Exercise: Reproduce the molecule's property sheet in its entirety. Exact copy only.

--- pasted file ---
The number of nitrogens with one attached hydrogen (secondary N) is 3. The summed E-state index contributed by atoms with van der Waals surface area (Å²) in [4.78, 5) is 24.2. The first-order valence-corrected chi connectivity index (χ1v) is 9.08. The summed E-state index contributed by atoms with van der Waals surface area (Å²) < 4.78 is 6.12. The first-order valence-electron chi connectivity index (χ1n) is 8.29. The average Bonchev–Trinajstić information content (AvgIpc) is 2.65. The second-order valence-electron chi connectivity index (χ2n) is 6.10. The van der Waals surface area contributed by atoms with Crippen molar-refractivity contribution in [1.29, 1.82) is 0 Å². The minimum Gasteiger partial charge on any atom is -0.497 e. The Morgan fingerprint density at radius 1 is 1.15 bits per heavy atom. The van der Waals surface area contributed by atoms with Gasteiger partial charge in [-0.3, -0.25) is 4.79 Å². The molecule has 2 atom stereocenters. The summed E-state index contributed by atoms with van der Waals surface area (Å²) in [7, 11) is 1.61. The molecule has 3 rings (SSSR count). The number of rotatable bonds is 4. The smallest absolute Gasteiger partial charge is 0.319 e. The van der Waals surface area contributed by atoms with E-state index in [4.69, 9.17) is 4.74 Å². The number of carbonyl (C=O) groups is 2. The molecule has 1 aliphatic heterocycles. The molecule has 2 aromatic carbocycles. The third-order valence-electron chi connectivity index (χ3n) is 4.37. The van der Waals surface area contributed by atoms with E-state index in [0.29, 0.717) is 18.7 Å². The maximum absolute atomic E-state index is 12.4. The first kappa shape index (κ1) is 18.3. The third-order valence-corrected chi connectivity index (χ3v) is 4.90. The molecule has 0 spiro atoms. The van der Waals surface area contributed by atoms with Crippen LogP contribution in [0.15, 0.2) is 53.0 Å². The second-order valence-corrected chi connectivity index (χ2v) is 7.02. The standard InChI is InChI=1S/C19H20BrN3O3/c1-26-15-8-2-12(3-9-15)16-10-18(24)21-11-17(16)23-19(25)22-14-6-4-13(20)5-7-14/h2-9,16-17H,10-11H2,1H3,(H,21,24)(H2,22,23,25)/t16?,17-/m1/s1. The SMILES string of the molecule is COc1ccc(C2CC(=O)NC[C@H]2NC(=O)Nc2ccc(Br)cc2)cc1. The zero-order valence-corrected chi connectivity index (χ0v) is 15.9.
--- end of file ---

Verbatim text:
The number of nitrogens with one attached hydrogen (secondary N) is 3. The summed E-state index contributed by atoms with van der Waals surface area (Å²) in [4.78, 5) is 24.2. The first-order valence-corrected chi connectivity index (χ1v) is 9.08. The summed E-state index contributed by atoms with van der Waals surface area (Å²) < 4.78 is 6.12. The first-order valence-electron chi connectivity index (χ1n) is 8.29. The average Bonchev–Trinajstić information content (AvgIpc) is 2.65. The second-order valence-electron chi connectivity index (χ2n) is 6.10. The van der Waals surface area contributed by atoms with Crippen molar-refractivity contribution in [1.29, 1.82) is 0 Å². The minimum Gasteiger partial charge on any atom is -0.497 e. The Morgan fingerprint density at radius 1 is 1.15 bits per heavy atom. The van der Waals surface area contributed by atoms with Gasteiger partial charge in [-0.3, -0.25) is 4.79 Å². The molecule has 2 atom stereocenters. The summed E-state index contributed by atoms with van der Waals surface area (Å²) in [7, 11) is 1.61. The molecule has 3 rings (SSSR count). The number of rotatable bonds is 4. The smallest absolute Gasteiger partial charge is 0.319 e. The van der Waals surface area contributed by atoms with E-state index in [4.69, 9.17) is 4.74 Å². The number of carbonyl (C=O) groups is 2. The molecule has 1 aliphatic heterocycles. The molecule has 2 aromatic carbocycles. The third-order valence-electron chi connectivity index (χ3n) is 4.37. The van der Waals surface area contributed by atoms with E-state index in [0.29, 0.717) is 18.7 Å². The maximum absolute atomic E-state index is 12.4. The first kappa shape index (κ1) is 18.3. The third-order valence-corrected chi connectivity index (χ3v) is 4.90. The molecule has 0 spiro atoms. The van der Waals surface area contributed by atoms with Crippen LogP contribution in [0.15, 0.2) is 53.0 Å². The second-order valence-corrected chi connectivity index (χ2v) is 7.02. The standard InChI is InChI=1S/C19H20BrN3O3/c1-26-15-8-2-12(3-9-15)16-10-18(24)21-11-17(16)23-19(25)22-14-6-4-13(20)5-7-14/h2-9,16-17H,10-11H2,1H3,(H,21,24)(H2,22,23,25)/t16?,17-/m1/s1. The SMILES string of the molecule is COc1ccc(C2CC(=O)NC[C@H]2NC(=O)Nc2ccc(Br)cc2)cc1. The zero-order valence-corrected chi connectivity index (χ0v) is 15.9.